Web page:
I am a fifth-year graduate student ... and considering applying for such and such fellowships... So starts my e-mail messages to program coordinators nowadays. I am now officially a senior student in the Ph.D. program and on average, this is the year I should wrap things up and start thinking about the next step. And I am. And it is taking a lot of time and effort to do these things. And there is definitely no good guide for what I am trying to do. This is exactly why I decided to go transparent about this process and blog about certain aspects of applying for an independent postdoc fellowship, right off of graduate school.
Everything started with me coming across Ethan Perlstein's Crowdsourcing Discovery project. I really liked the idea of supporting a science project like this and getting a 3D-printed methamphetamine molecule as a bonus. So I backed the project. Fast-forward a few months and I received an e-mail from Ethan about his being in the city and checking the possibility for a meet up so that he could give me the gift. This was extremely timely, because we happened to be looking for new presenters for a science discussion club we had been running at our lab. So I replied back to him asking whether he was willing to present his work and he agreed to do so. And right before I sent his CV to our group for the introduction, I found myself googling Lewis-Sigler Fellowship to see what kind of a fellowship it was.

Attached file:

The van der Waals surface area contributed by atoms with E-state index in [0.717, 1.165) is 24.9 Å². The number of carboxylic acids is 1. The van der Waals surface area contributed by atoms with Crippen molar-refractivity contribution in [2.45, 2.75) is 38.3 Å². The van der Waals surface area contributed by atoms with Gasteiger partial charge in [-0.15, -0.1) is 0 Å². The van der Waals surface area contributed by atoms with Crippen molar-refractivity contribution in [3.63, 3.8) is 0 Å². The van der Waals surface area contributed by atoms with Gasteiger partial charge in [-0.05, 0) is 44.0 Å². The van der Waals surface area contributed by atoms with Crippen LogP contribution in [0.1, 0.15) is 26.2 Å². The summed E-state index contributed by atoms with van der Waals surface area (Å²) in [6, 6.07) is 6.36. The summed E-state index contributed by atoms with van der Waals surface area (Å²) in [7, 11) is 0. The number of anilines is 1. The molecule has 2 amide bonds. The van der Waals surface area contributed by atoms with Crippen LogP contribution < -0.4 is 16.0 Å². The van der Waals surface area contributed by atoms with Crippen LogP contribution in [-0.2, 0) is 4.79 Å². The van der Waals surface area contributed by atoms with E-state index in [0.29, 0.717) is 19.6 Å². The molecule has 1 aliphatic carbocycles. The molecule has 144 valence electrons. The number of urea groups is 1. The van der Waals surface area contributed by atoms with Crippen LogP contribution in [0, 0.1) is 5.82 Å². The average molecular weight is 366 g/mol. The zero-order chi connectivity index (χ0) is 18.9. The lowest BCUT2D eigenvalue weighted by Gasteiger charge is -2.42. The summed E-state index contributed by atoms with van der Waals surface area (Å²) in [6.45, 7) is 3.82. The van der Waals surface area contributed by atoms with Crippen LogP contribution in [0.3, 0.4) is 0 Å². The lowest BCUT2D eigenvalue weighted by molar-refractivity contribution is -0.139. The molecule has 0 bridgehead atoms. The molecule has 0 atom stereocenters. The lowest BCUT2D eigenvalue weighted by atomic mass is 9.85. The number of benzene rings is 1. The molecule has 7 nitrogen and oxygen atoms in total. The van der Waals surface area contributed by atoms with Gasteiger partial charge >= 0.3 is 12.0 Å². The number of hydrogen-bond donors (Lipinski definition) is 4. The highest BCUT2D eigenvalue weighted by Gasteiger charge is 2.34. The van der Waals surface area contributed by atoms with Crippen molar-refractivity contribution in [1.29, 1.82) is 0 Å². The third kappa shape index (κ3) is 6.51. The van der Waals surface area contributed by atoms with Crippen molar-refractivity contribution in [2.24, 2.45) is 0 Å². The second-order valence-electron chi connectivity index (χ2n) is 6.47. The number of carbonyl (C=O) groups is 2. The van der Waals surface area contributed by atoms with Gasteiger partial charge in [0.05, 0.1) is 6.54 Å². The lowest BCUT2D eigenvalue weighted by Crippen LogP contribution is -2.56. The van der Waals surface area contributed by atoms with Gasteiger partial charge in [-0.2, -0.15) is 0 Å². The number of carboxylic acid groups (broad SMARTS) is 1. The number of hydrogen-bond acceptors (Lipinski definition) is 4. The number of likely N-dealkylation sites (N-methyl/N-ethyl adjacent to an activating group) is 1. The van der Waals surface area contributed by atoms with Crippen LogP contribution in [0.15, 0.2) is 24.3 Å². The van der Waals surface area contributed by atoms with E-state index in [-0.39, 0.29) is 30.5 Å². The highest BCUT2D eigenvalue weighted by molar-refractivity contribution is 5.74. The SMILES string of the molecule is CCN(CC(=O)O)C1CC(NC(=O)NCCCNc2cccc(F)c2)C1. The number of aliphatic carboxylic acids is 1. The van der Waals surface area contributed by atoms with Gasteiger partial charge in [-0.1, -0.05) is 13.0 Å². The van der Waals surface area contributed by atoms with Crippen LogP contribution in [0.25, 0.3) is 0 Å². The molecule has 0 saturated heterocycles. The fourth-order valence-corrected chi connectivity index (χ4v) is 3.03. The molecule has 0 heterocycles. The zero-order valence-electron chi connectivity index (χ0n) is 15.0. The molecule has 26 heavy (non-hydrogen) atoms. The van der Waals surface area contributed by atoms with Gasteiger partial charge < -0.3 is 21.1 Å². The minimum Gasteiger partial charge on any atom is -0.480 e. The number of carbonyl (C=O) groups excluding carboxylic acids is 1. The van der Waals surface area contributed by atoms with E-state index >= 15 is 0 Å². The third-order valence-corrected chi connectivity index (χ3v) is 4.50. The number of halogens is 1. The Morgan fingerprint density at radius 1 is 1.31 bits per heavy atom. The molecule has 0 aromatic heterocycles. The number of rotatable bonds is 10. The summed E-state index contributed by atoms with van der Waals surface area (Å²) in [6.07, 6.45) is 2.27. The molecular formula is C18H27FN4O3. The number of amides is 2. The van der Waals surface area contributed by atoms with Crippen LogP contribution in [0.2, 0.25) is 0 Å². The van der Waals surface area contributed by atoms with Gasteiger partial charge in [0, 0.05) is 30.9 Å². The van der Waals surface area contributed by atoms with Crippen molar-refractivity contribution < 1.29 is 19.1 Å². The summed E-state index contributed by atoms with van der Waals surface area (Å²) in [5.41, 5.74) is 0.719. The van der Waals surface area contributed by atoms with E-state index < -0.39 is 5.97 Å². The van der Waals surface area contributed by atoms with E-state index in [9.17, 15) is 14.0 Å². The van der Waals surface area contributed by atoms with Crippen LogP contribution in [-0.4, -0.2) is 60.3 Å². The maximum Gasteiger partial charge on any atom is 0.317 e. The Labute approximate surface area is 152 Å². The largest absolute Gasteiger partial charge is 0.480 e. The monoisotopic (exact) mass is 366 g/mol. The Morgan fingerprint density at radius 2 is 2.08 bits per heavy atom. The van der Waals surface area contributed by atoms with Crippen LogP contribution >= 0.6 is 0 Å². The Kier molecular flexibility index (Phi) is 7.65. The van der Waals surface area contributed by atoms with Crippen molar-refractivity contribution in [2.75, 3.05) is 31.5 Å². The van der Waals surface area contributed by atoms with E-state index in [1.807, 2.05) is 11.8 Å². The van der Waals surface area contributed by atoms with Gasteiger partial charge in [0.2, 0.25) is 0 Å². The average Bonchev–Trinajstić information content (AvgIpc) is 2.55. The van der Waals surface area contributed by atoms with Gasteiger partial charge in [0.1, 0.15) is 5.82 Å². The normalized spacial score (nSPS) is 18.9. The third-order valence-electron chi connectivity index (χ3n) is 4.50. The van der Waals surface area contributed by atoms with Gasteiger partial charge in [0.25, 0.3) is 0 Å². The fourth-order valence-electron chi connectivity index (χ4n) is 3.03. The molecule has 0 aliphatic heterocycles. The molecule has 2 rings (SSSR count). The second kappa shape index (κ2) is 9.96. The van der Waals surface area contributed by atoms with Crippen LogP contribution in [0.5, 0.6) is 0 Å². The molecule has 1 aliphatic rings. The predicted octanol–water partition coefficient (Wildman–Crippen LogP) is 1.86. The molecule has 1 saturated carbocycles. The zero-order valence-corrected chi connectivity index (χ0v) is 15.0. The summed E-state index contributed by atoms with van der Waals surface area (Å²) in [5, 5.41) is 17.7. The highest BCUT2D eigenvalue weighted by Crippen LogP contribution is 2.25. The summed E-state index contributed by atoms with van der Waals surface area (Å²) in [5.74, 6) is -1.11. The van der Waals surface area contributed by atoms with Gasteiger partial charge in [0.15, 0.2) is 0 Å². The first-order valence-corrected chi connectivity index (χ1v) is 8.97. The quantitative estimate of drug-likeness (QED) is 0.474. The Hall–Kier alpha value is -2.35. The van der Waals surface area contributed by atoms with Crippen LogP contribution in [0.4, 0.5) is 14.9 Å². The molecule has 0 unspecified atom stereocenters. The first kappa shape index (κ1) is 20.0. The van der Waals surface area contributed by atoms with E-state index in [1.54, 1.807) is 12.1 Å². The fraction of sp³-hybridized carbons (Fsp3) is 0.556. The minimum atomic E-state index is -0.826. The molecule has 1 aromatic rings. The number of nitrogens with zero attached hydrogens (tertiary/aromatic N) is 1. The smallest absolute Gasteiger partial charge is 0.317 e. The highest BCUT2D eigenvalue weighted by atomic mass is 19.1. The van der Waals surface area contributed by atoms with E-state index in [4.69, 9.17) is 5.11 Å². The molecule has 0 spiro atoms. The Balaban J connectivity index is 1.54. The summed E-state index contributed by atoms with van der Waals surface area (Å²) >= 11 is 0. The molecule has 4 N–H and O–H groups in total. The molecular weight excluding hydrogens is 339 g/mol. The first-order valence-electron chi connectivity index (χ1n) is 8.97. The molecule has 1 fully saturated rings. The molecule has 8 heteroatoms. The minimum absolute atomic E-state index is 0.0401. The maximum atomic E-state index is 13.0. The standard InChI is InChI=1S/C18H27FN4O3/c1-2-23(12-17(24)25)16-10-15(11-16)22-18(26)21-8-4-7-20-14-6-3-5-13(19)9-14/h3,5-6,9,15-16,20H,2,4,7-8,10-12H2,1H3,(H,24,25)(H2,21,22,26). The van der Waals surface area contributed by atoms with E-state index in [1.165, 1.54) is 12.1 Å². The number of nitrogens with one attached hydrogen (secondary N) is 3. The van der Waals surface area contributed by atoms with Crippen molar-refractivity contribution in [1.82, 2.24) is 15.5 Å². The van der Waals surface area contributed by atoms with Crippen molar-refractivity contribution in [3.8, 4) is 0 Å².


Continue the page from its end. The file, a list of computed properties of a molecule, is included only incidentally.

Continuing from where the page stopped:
At that point, my third year in the graduate program, I absolutely was not even thinking about graduation, leave alone where to apply next. I did know that I wanted to do a post-doc and stay in academia for good, but before then, I didn't know about the possibility of becoming an independent post-doc. So I started asking people about the advantages and disadvantages of these fellowships. After a fruitful discussion with Lenny Teytelman, I made up my mind and posted a question about these fellowships on PubChase and got back really informative answers from former/current fellows.
After carefully considering these options and discussing future plans with my dearest wife, we decided that these fellowships were definitely worth applying for before going for a traditional postdoc position. Giving this decision was already a major thing, but preparing the application turned out to be much harder than I anticipated.
As a graduate student who previously applied for smallish fellowships but got rejected from all, and as a student who doesn't have much of an experience in terms of putting in successful grant applications, you can probably feel my pain about working on a killer fellowship application. And add my being international to the equation, which reduces the list of possible positions that I can apply to down to a handful.
Sure, there are really great resources out there talking about how funding mechanism works, how to write successful grants and how to better apply for faculty positions (see Dr. Becca's advice aggregator for more). There are even more of these on the start-up culture, but it turns out that there is no such resource for people like me.
I am also a huge fan of Alex Blumberg's incredible podcast on starting a business and as I listen to him talking about his experience, I realized many similarities between his and mine. This got me thinking about becoming transparent about this whole application process and document things along the way. I might not get any of the fellowships, so I don't know if this blog series is going to be about a successful or a failed application; but, I am hoping that it will prove useful for somebody who is thinking about becoming an independent postdoc.